Until recently, deep-state apparatchiks such as John Brennan, James Clapper, James Comey, and Andrew McCabe seemed immune from accountability after lying either to Congress or to federal authorities. In a perverse sort of way, the more Robert Mueller plays the role of the obsessed but impotent Inspector Javert, the more he demonstrates that there is no Russian-Trump collusion.
Meanwhile, he is establishing precedents that those whom he exempts from his own zeal will inevitably have to account for their own lawbreaking. One cannot justifiably hound Michael Flynn for supposedly misleading FBI agents, when agency investigators were told by Huma Abedin and Cheryl Mills that they had known nothing about Hillary Clinton’s private server during her tenure as secretary of state — despite evidence that they themselves had communicated over it (as had the former president of the United States).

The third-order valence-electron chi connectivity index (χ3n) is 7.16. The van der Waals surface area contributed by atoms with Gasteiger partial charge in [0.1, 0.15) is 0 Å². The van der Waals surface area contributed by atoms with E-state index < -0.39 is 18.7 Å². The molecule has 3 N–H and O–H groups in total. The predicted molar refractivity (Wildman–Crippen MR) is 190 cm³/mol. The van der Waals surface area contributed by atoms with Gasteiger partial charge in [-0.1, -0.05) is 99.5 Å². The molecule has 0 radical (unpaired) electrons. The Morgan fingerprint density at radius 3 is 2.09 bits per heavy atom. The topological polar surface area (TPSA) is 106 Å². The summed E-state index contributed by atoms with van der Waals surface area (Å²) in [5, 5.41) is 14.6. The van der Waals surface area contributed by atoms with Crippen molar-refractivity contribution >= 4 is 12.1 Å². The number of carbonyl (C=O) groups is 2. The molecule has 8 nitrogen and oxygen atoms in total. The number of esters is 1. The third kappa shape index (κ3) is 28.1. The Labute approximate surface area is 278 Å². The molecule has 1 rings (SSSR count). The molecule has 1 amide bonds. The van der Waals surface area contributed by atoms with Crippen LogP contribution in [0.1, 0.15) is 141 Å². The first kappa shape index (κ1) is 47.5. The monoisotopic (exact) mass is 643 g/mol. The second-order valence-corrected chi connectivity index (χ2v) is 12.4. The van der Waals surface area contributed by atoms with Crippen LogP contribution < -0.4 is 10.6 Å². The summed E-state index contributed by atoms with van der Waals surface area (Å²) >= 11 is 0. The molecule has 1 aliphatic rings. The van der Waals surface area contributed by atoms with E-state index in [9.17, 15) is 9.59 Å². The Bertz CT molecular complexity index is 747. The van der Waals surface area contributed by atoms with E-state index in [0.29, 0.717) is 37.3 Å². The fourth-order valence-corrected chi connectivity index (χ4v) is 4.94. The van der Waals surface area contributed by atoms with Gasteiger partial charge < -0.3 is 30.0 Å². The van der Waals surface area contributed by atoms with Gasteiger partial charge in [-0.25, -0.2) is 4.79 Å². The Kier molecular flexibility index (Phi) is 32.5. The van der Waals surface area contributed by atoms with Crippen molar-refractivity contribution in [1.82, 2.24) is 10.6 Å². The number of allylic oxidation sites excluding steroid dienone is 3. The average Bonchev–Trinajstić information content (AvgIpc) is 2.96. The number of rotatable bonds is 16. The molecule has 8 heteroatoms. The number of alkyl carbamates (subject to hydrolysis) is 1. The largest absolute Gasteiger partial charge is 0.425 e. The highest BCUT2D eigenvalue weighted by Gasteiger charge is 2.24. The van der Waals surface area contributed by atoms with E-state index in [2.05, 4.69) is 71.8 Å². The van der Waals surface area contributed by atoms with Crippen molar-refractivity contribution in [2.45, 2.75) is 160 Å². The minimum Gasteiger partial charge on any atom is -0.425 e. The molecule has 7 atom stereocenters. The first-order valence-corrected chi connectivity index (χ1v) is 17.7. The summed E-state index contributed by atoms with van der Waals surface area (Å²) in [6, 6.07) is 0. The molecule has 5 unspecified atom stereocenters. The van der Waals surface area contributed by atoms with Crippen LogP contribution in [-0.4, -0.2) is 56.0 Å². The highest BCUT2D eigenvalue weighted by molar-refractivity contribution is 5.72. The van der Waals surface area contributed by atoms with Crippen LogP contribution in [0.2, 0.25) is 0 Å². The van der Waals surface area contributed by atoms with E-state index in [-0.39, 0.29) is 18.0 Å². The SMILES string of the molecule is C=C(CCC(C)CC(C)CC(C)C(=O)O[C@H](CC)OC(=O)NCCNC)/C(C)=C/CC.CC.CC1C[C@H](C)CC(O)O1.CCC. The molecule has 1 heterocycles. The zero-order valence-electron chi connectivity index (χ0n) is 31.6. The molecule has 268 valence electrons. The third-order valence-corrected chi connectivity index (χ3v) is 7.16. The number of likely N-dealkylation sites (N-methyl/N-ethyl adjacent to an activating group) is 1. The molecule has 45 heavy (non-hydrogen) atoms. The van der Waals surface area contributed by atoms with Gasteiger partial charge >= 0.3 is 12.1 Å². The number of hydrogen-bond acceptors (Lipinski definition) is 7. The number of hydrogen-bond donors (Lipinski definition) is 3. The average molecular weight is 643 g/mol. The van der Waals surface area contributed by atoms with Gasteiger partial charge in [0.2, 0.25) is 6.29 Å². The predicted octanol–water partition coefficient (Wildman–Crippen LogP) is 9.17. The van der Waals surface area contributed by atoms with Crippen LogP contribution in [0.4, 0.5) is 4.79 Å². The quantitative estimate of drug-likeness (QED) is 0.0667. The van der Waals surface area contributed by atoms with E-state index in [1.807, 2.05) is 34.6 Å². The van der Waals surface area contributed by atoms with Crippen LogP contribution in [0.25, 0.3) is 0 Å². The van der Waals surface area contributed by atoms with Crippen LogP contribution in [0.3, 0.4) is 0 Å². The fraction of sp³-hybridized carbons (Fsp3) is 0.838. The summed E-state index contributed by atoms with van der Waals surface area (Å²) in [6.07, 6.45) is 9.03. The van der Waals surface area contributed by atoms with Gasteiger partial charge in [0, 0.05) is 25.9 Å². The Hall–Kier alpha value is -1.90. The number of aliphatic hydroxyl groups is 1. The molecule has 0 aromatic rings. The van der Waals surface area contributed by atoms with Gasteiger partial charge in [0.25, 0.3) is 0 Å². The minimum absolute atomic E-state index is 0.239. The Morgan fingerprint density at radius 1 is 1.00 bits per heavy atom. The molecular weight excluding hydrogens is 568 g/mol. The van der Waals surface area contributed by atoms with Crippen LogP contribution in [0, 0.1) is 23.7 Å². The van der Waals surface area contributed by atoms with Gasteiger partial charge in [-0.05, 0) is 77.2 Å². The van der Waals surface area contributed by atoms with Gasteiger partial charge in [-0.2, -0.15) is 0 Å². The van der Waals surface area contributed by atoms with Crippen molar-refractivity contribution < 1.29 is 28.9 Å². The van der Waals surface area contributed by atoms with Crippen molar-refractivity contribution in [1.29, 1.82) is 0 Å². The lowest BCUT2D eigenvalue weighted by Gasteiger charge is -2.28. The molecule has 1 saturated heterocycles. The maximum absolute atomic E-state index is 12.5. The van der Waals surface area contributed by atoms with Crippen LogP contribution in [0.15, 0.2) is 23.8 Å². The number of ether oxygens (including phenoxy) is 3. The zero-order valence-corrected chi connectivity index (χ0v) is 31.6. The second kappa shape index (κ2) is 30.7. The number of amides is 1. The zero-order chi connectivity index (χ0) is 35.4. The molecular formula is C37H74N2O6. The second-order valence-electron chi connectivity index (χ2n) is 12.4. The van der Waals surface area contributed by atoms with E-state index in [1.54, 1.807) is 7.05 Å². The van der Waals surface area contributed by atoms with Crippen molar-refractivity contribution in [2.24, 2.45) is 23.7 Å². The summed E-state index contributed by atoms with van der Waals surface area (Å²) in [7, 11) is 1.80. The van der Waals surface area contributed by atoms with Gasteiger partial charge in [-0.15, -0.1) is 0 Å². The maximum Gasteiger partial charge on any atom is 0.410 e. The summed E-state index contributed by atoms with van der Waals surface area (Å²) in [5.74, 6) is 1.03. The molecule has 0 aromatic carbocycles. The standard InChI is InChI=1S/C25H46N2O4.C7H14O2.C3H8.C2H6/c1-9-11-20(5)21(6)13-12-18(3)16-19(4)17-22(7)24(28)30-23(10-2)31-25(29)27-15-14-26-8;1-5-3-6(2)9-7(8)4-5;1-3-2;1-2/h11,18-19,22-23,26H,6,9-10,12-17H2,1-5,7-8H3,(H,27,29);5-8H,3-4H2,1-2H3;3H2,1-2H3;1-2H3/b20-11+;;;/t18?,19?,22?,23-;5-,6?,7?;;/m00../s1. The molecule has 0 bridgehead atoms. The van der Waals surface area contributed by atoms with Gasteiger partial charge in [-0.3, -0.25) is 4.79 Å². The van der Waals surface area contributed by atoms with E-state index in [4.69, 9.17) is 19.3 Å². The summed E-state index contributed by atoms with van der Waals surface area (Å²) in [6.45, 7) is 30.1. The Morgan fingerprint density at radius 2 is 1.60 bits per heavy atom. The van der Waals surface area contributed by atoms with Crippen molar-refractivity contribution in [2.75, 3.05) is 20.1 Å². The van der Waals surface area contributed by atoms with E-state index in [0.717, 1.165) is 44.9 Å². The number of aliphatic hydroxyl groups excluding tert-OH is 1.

In his increasing desperation, Mueller may manage to finish off the declining reputation of FBI’s Washington office to the degree that there is not much left of it after the work of James Comey, Andrew McCabe, Lisa Page, and Peter Strzok. And he may only fuel more criminal complaints against deep-state bureaucrats who worked at the FBI and the DOJ.
In truth, the multiplex world of the establishment is crumbling in a variety of arenas, from entertainment to the workplace.
Certainly, the NFL is both bleeding viewers and now seen as an ancillary of the progressive movement. The sports channel ESPN is losing its audience that is tired of being lectured about its supposed ethical shortcomings instead of being enlightened about three-point shots and no-hitters.